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When Employees Leave, Make Sure Your Data Doesn’t Go With Them

They say, “you can’t take it with you,” but you’d be surprised how easy it is for employees leaving companies to do just that, by continuing to enjoy access to sensitive data sources long after they’re gone. Good identity and access management can help keep them from getting away with it.

If you let someone into your home to repair your refrigerator, would you let them leave with the keys to the house? Of course not. If you got a divorce, would you let your ex take a set of keys and not change the locks? Generally, no. And yet, organizations today do the equivalent all the time when employees and contractors leave. According to a new report from Osterman Research:

  • 67 percent of organizations surveyed couldn’t be sure that they could detect whether an employee who left was still accessing corporate resources
  • 76 percent had no way of knowing for sure when third parties such as contractors stopped working on the organization’s systems and data
  • 53 percent didn’t have well-established processes and systems for monitoring access to applications and data sources that people used when they were on the job

It’s a big problem, and a serious one that can lead to all kinds of major problems ranging from trade secrets falling into the hands of competitors, to exposure of personal data that it’s illegal to disclose, to putting compliance with regulations governing data privacy at risk.

Technology help is on the way: Identity and access management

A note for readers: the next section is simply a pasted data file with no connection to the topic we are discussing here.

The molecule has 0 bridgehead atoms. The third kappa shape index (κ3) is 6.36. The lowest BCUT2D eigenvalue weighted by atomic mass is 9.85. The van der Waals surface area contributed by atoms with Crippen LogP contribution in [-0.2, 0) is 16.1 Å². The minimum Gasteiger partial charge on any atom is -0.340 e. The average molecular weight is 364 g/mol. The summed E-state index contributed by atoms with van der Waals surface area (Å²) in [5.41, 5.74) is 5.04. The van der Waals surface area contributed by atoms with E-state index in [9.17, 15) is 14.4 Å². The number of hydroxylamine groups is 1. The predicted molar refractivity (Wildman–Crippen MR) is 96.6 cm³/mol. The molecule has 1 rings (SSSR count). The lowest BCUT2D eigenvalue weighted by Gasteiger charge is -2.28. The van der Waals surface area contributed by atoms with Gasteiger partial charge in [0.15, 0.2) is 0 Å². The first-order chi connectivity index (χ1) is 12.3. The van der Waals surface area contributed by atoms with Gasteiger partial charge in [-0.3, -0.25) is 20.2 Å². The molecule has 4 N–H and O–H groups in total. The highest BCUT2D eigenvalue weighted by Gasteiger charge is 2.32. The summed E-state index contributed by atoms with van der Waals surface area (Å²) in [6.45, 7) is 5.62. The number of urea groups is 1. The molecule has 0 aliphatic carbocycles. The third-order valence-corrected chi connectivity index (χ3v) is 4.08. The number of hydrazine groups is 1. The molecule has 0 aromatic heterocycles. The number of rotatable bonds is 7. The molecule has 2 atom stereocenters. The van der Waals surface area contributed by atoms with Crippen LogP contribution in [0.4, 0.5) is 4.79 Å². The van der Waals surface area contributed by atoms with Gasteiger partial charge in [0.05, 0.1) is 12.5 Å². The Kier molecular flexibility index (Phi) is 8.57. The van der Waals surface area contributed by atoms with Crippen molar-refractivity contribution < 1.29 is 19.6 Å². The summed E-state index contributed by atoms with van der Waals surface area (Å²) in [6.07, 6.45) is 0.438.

The Osterman Research report makes a case for relying strongly on identity and access management technology to help prevent access to sensitive data by people who have left an organization. Combined with carefully considered policies and best practices for employee departures, a governance-based system of identity and access management can make it possible to protect data in several specific ways:

  • Control what employees have access to in the first place and enforce that control with risk-based identity governance. If someone only has access to a limited set of resources while they’re on the job, that limits exposure after they’re gone to just those resources—and not to other applications and data.
  • Automatically deprovision resources when people leave or change roles, which puts an immediate end to their access to any sensitive information they needed to see while they were with the organization. Having all assets managed through a single identity and access management platform makes it easier to do this, especially if there’s high employee turnover (which Osterman points out is often the case these days).
  • Maintain visibility into resources when someone leaves so that any post-employment access issues are immediately apparent. A governance-driven identity and access management system will provide consistent, ongoing visibility into orphaned accounts, inappropriate access and policy violations.

Access to resources after people leave organizations is a big problem, but identity and access management can do a lot to help solve it. Learn more in the Osterman Research report “Protecting Corporate Data When Employees Leave Your Company.”